Finally, by necessity, globalization compels us to be unique and different because of the entry of billions of individuals who may have the same abilities and demand less. In other words, if one American wants to compete with a Chinese or Indian person, he has to offer something qualitatively different to global employers (Pink 2005; National Center on Education and the Economy 2007).

Therefore a decentralized system with strong local control and professional autonomy is an effective way to cultivate the diversity of talents that will help keep a nation, a community, and an individual competitive. In contrast, a national common curriculum, enforced through high-stakes common assessment, is just the poison that kills creativity, homogenizes talents, and reduces individuality through an exclusive focus on the prescribed content and teaching-to-the-test by schools and teachers, as we have already seen with NCLB. There is no question that education should help develop some common basics for the purpose of citizenship, but that is the extent to which government can mandate. And for hundreds of years, despite the lack of a national curriculum, the decentralized education system has performed that function well.

Yong Zhao via http://zhaolearning.com/2012/04/24/mass-localism-for-improving-america%E2%80%99s-education

The percentage of low-skilled manufacturing jobs continues to decline

As McKinsey & Co. pointed out last month in its study on the global demand for high-skilled labor, the percentage of labor-intensive, or low-skilled assembly and factory line jobs declined by half since the 1970s;  low-skilled jobs as a percentage of all manufacturing positions declined by 29 percent, while the percentage of manufacturing jobs in capital- and knowledge-intensive areas – those requiring strong math, science, and computer language skills – have and will continue to increase.

RiShawn Biddle via http://dropoutnation.net/2012/07/30/why-algebra-matters-and-why-those-who-think-it-doesnt-are-wrong

U. Wisconsin to offer self-paced, competency-based options

The unique self-paced, competency-based model will allow students to start classes anytime and earn credit for what they already know. Students will be able to demonstrate college-level competencies based on material they already learned in school, on the job, or on their own, as soon as they can prove that they know it. By taking advantage of this high quality, flexibility model, and by utilizing a variety of resources to help pay for their education, students will have new tools to accelerate their careers. Working together, the UW System, the State of Wisconsin, and other partners can make a high-quality UW college degree significantly more affordable and accessible to substantially more people.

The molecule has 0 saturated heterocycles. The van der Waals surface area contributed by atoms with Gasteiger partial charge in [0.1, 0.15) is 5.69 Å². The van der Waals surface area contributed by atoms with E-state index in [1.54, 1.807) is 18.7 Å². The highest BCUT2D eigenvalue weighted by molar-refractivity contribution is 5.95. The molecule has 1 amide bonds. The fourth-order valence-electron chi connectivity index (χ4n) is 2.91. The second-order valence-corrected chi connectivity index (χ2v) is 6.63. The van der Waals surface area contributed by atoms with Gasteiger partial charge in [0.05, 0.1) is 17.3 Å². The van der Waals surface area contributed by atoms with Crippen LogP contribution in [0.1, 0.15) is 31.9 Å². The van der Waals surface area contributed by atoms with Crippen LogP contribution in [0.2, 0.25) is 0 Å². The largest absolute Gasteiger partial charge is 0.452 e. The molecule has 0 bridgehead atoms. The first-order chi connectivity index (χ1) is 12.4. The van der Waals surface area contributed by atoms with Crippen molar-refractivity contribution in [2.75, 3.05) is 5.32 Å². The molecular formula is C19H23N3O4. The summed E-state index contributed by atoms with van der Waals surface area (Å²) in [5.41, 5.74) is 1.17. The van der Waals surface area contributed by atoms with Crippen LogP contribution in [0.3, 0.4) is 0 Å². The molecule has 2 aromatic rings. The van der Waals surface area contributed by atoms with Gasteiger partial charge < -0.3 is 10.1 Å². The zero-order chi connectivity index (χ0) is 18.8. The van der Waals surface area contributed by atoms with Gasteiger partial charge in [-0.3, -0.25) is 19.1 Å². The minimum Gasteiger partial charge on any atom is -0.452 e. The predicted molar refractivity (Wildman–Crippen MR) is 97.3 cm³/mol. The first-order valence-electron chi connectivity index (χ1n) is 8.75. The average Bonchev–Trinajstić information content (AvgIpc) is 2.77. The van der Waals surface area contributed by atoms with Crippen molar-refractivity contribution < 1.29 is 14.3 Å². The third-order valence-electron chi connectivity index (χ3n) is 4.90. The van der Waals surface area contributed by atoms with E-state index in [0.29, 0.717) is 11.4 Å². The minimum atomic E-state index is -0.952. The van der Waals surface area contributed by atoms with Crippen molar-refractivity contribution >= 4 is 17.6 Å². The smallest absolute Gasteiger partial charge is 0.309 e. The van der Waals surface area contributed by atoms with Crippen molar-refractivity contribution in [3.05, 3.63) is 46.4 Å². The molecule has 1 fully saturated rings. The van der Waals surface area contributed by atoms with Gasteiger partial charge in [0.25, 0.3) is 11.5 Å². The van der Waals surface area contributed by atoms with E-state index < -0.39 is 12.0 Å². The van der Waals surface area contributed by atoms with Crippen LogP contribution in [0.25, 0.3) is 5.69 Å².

The problem isn’t that America has “too much” education. The problem is that a 21st century society needs to be able to teach more skills to more people at a much lower cost and in much less time than our 20th century institutions can manage. It’s really that simple. The most urgent business of a state university system at this point must be to reform and improve the kind of education (in many cases, training) that can enable the state’s citizens of any and every age to acquire skills and prepare themselves to flourish in a rapidly changing economy.

Those who like myself are the products of the traditional elite educational system are naturally and properly concerned about the future of liberal as opposed to utilitarian education as this transformation takes place. But even we have to recognize that the first priority of state governments has to be to get the utilitarian stuff right.

Walter Russell Mead via http://blogs.the-american-interest.com/wrm/2012/07/07/scott-walker-prepares-to-reform-higher-education

Teach students higher order or critical thinking skills? Not if the Texas Republicans have their way.

Republican Party of Texas Logo

The Republican Party of Texas states in its official 2012 political platform:

We oppose the teaching of Higher Order Thinking Skills (HOTS) (values clarification), critical thinking skills and similar programs that are simply a relabeling of Outcome-Based  Education (OBE) (mastery learning) which focus on behavior modification and have the purpose of challenging the student’s fixed beliefs and undermining parental authority.

This is astounding since most everyone else in America seems to understand that our educational graduates and our employees need greater, not less, development of critical and higher-order thinking skills in order to be effective citizens, learners, and workers in our hyperconnected, hypercompetitive global information society. This political platform item is an absolutely stunning example of educational and economic cluelessness and is a surefire recipe for complete irrelevance in the 21st century.

In recent years, I don’t believe I’ve heard of any other groups officially opposed to teaching students critical thinking or higher-order thinking. Have you? Other thoughts?

Hat tip: Slate